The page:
Welcome to Definition Monday, where we define and explain a common technology or security concept for the benefit of our less experienced readers. This week: Exploits.
Many times, when reading security alerts on a mailing list like bugtraq, you will see the word “exploit”. What exactly is an exploit, and why is it important?
It’s important to remember that many of the security vulnerabilities that are discovered by third party researchers, particularly in the open source world, are theoretical. That is, a particular piece of code may appear to have a security hole because of the way that it is written, but that does not necessarily mean that the security hole can be taken advantage of by an adversary. If that piece of code is never exposed to the adversary, or if it has some other routine protecting it, or if the means of taking advantage of it cannot actually happen, then the hole remains theoretical.
For example, imagine a piece of software that controls an industrial metal router in a factory. It is entirely possible that the software requires an old version of Microsoft Windows, and that updating Windows will cause the metal router to stop working. That version of Windows may have a security vulnerability when exposed to a hostile network. But if the computer running the metal router is never attached to a network, then there is no way to take advantage of the vulnerability. It ceases to be a problem.
(I know that this sounds like some metaphysical tree-falling-in-the-forest stuff. Is a vulnerability that can’t be attacked still a vulnerability? I’ll leave that to the philosophers – I have enough on my plate worrying about the systems that are exposed to pontificate on those that aren’t.)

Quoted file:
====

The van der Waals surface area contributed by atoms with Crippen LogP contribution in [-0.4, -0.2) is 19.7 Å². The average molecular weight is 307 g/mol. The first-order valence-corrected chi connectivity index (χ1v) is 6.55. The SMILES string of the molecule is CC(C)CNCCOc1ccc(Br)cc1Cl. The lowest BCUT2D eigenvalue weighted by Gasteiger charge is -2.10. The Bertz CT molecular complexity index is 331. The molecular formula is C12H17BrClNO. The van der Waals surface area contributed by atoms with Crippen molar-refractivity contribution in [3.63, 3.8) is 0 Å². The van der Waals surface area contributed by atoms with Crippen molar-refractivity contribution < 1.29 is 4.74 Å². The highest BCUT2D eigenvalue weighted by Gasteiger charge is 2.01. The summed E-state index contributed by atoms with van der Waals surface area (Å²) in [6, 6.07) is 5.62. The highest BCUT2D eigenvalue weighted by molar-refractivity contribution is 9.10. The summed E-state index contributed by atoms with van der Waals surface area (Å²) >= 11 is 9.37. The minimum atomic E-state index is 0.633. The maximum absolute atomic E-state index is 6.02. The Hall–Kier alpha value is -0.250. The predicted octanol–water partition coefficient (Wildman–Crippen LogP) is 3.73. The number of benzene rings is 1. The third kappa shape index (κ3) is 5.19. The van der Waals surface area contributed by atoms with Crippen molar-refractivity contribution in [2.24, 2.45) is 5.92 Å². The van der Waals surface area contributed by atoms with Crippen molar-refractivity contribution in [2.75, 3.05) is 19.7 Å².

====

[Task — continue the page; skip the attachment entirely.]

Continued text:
On the other hand, if a security vulnerability can be taken advantage of, and if it can be done in a reliable, repeatable fashion, then the code that attacks it is referred to as an “exploit”.
For example, take a look at this posting on the bugtraq list from two days ago. The poster has identified a Cross-Site Request Forgery (CSRF) vulnerability in a particular model of Linksys home router. In addition to discovering the flaw, he has also included exploit code in the form of an HTML snippet that takes advantage of the vulnerability – this can be used to add an administrative user to the Linksys router configuration, under certain conditions, without the user being aware of the addition. And since all of the traffic on a home or small business network passes through this router, it’s probably not a great place for your adversary to have administrative privileges.
So, to put it succinctly, an exploit is a piece of software or an explanation of how to take advantage of, or exploit, a security hole.
Other terms that you might run across:
Proof of Concept (PoC) Exploit – This is a crude exploit intended to demonstrate that a security vulnerability exists, but is not as reliable or as professionally produced as a normal exploit. You will often see these in environments like bugtraq, where the author doesn’t want to provide something that can be “weaponized” and used to attack systems but still wants to prove the existence of a bug.
Zero-Day Exploit – This is an exploit for a security vulnerability that the vendor has not yet released a patch for. A newly discovered hole in Microsoft Windows 7, which is still present even when all vendor patches are applied, would be a zero-day exploit. Here is an example of a zero-day in the Cisco Secure Desktop product.
Metasploit – The Metasploit Framework is a penetration testing tool that provides a plugin architecture for running multiple exploits. Generally speaking, each exploit is its own little program; with Metasploit, they are all launchable from a common command shell. This is a boon for both penetration testers and computer criminals, both of whom make a business of taking advantage of security vulnerabilities.